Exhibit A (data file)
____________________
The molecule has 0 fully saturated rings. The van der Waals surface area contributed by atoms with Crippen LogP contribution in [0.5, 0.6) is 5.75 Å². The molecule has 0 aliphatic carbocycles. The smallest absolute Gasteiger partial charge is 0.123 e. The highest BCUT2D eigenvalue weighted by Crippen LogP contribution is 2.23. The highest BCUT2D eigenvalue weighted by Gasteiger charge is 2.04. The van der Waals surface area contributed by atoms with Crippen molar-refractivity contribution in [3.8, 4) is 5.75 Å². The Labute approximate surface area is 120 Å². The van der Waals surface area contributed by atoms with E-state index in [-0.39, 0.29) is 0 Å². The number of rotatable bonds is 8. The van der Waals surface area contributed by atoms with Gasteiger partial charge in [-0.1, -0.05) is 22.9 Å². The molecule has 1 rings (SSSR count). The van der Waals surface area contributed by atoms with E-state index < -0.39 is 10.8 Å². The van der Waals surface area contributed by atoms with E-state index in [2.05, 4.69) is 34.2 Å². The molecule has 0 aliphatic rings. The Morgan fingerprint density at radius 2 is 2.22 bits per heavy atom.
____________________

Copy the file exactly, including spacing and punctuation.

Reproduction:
The molecule has 0 fully saturated rings. The van der Waals surface area contributed by atoms with Crippen LogP contribution in [0.5, 0.6) is 5.75 Å². The molecule has 0 aliphatic carbocycles. The smallest absolute Gasteiger partial charge is 0.123 e. The highest BCUT2D eigenvalue weighted by Crippen LogP contribution is 2.23. The highest BCUT2D eigenvalue weighted by Gasteiger charge is 2.04. The van der Waals surface area contributed by atoms with Crippen molar-refractivity contribution in [3.8, 4) is 5.75 Å². The Labute approximate surface area is 120 Å². The van der Waals surface area contributed by atoms with E-state index in [-0.39, 0.29) is 0 Å². The number of rotatable bonds is 8. The van der Waals surface area contributed by atoms with Gasteiger partial charge in [-0.1, -0.05) is 22.9 Å². The molecule has 1 rings (SSSR count). The van der Waals surface area contributed by atoms with E-state index < -0.39 is 10.8 Å². The van der Waals surface area contributed by atoms with E-state index in [2.05, 4.69) is 34.2 Å². The molecule has 0 aliphatic rings. The Morgan fingerprint density at radius 2 is 2.22 bits per heavy atom.